In 1613 a man called Thomas Purchas published a travel book embroidered with tales and legends from many sources, including Marco Polo. It mentioned exotic Xanadu, which captured the imagination of an age.
Called Purchas His Pilgrimage: or Relations of the World and the Religions observed in all Ages and Places discovered, from the Creation unto this Present, the book was based on stories told by sailors returning to England from long voyages. In the first edition of his book Thomas Purchas wrote: “In Xandu did Cublai Can build a stately Pallace, encompassing sixteen miles of plaine ground with a wall, wherein are fertile Meddowes, pleasant Springs, delightfull streames, and all sorts of beasts of chase and game, and in the middest thereof a sumptuous house of pleasure, which may be moved from place to place.”
The story goes that in 1797 the English poet Samuel Taylor Coleridge was reading this book when he fell asleep. Under the influence of an opium-inspired dream he later wrote the poem “Kubla Khan”, whose first lines are some of the best known in the English language:
“In Xanadu did Kubla Khan
A stately pleasure-dome decree:
Where Alph, the sacred river, ran
Through caverns measureless to man
Down to a sunless sea.
So twice five miles of fertile ground
With walls and towers were girdled round:
And here were gardens bright with sinuous rills,
Where blossomed many an incense-bearing tree;
And here were forests ancient as the hills,
Enfolding sunny spots of greenery.”
Xanadu was the summer capital of Kublai Khan’s Yuan Dynasty in China, before he decided to move the seat to the Jin Dynasty capital of Zhōngdū, present-day Beijing. Xanadu was in what is now called Inner Mongolia, 275 kilometres north of Beijing. It consisted of an “Outer City” and an “Inner City”. The palace, where Kublai Khan stayed in summer, covered an area about half the size of the Forbidden City in Beijing. The most visible remnants are the earthen walls though there is also a ground-level, circular brick platform in the centre.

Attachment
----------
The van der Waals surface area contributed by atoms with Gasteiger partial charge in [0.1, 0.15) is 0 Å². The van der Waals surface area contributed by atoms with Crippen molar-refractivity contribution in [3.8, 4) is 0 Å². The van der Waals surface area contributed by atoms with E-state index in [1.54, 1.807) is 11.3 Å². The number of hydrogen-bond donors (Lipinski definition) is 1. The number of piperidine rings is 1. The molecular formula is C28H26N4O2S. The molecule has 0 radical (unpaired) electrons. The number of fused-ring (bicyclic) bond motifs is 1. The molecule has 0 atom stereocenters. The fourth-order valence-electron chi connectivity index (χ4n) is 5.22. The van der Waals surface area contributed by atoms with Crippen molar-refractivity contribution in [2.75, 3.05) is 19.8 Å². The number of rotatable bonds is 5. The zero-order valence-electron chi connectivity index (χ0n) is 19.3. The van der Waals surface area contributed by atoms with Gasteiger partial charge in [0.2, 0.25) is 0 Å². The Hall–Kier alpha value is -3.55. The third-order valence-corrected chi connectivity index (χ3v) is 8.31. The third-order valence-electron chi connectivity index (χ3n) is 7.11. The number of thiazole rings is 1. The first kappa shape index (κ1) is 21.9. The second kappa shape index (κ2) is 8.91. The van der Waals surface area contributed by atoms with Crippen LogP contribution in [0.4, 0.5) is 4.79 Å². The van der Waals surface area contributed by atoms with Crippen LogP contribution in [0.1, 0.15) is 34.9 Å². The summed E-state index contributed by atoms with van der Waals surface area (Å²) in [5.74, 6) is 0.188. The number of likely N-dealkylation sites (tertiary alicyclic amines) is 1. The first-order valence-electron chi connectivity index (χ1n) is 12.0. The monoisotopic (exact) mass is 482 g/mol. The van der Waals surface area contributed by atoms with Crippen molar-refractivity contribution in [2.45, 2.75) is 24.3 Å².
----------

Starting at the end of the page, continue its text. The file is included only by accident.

Xanadu is the best-preserved among the Yuan dynasty’s capital cities and has lasted the longest. Six of 11 Yuan emperors ascended to the throne in Xanadu, but the city was eventually abandoned after being destroyed in fires over the course of a decade starting in 1358. When the Yuan Dynasty moved its capital to Beijing, it built the Forbidden City in a position aligned with Xanadu.
The Venetian explorer Marco Polo is widely believed to have visited Xanadu in about 1275. He later dictated an account that is one of the most complete descriptions of the city as it used to exist. It begins:
“And when you have ridden three days from the city last mentioned, between north-east and north, you come to a city called Chandu, which was built by the Khan now reigning. There is at this place a very fine marble Palace, the rooms of which are all gilt and painted with figures of men and beasts and birds, and with a variety of trees and flowers, all executed with such exquisite art that you regard them with delight and astonishment.”
UNESCO has recently placed Xanadu on its World Heritage List, giving added protection to the little that remains.